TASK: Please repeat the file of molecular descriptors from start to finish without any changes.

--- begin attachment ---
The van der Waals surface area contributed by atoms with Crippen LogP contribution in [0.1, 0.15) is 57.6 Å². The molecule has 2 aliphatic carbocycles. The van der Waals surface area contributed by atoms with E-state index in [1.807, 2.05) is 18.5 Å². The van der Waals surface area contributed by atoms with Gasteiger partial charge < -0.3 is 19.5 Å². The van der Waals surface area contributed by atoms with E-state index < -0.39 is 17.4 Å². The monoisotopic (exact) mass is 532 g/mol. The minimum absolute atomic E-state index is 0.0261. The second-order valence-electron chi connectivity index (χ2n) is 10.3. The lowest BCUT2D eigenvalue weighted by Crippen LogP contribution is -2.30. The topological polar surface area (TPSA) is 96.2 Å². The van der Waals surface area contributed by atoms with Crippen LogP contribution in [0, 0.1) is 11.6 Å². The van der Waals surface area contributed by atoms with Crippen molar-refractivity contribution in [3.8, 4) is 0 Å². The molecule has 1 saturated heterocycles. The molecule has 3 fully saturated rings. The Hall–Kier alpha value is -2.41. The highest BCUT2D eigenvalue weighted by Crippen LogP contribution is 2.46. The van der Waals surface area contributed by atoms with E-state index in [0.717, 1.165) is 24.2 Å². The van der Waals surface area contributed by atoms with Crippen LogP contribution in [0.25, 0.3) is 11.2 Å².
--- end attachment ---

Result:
The van der Waals surface area contributed by atoms with Crippen LogP contribution in [0.1, 0.15) is 57.6 Å². The molecule has 2 aliphatic carbocycles. The van der Waals surface area contributed by atoms with E-state index in [1.807, 2.05) is 18.5 Å². The van der Waals surface area contributed by atoms with Gasteiger partial charge < -0.3 is 19.5 Å². The van der Waals surface area contributed by atoms with E-state index < -0.39 is 17.4 Å². The monoisotopic (exact) mass is 532 g/mol. The minimum absolute atomic E-state index is 0.0261. The second-order valence-electron chi connectivity index (χ2n) is 10.3. The lowest BCUT2D eigenvalue weighted by Crippen LogP contribution is -2.30. The topological polar surface area (TPSA) is 96.2 Å². The van der Waals surface area contributed by atoms with Crippen LogP contribution in [0, 0.1) is 11.6 Å². The van der Waals surface area contributed by atoms with Crippen molar-refractivity contribution in [3.8, 4) is 0 Å². The molecule has 1 saturated heterocycles. The molecule has 3 fully saturated rings. The Hall–Kier alpha value is -2.41. The highest BCUT2D eigenvalue weighted by Crippen LogP contribution is 2.46. The van der Waals surface area contributed by atoms with E-state index in [0.717, 1.165) is 24.2 Å². The van der Waals surface area contributed by atoms with Crippen LogP contribution in [0.25, 0.3) is 11.2 Å².